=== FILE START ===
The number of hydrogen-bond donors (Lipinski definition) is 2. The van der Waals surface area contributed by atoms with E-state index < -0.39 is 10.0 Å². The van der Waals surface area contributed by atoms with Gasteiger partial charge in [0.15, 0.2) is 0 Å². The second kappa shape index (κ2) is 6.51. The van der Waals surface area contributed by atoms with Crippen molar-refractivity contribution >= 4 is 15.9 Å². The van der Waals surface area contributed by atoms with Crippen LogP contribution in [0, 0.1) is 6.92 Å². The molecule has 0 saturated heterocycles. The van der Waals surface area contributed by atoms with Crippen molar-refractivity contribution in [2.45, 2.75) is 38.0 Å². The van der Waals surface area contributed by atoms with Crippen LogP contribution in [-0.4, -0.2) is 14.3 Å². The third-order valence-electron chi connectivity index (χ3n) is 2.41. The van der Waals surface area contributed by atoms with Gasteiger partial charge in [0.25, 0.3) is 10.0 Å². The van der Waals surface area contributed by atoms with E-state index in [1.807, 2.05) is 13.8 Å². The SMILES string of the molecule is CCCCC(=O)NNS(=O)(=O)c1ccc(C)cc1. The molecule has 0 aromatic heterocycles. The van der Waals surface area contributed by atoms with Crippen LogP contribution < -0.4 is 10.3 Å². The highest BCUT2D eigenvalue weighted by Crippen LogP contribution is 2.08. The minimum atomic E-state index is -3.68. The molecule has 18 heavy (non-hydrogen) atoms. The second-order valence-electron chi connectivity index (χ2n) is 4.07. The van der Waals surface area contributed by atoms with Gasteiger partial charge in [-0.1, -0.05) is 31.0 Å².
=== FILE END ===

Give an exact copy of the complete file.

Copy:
The number of hydrogen-bond donors (Lipinski definition) is 2. The van der Waals surface area contributed by atoms with E-state index < -0.39 is 10.0 Å². The van der Waals surface area contributed by atoms with Gasteiger partial charge in [0.15, 0.2) is 0 Å². The second kappa shape index (κ2) is 6.51. The van der Waals surface area contributed by atoms with Crippen molar-refractivity contribution >= 4 is 15.9 Å². The van der Waals surface area contributed by atoms with Crippen LogP contribution in [0, 0.1) is 6.92 Å². The molecule has 0 saturated heterocycles. The van der Waals surface area contributed by atoms with Crippen molar-refractivity contribution in [2.45, 2.75) is 38.0 Å². The van der Waals surface area contributed by atoms with Crippen LogP contribution in [-0.4, -0.2) is 14.3 Å². The third-order valence-electron chi connectivity index (χ3n) is 2.41. The van der Waals surface area contributed by atoms with Gasteiger partial charge in [0.25, 0.3) is 10.0 Å². The van der Waals surface area contributed by atoms with E-state index in [1.807, 2.05) is 13.8 Å². The SMILES string of the molecule is CCCCC(=O)NNS(=O)(=O)c1ccc(C)cc1. The molecule has 0 aromatic heterocycles. The van der Waals surface area contributed by atoms with Crippen LogP contribution < -0.4 is 10.3 Å². The highest BCUT2D eigenvalue weighted by Crippen LogP contribution is 2.08. The minimum atomic E-state index is -3.68. The molecule has 18 heavy (non-hydrogen) atoms. The second-order valence-electron chi connectivity index (χ2n) is 4.07. The van der Waals surface area contributed by atoms with Gasteiger partial charge in [-0.1, -0.05) is 31.0 Å².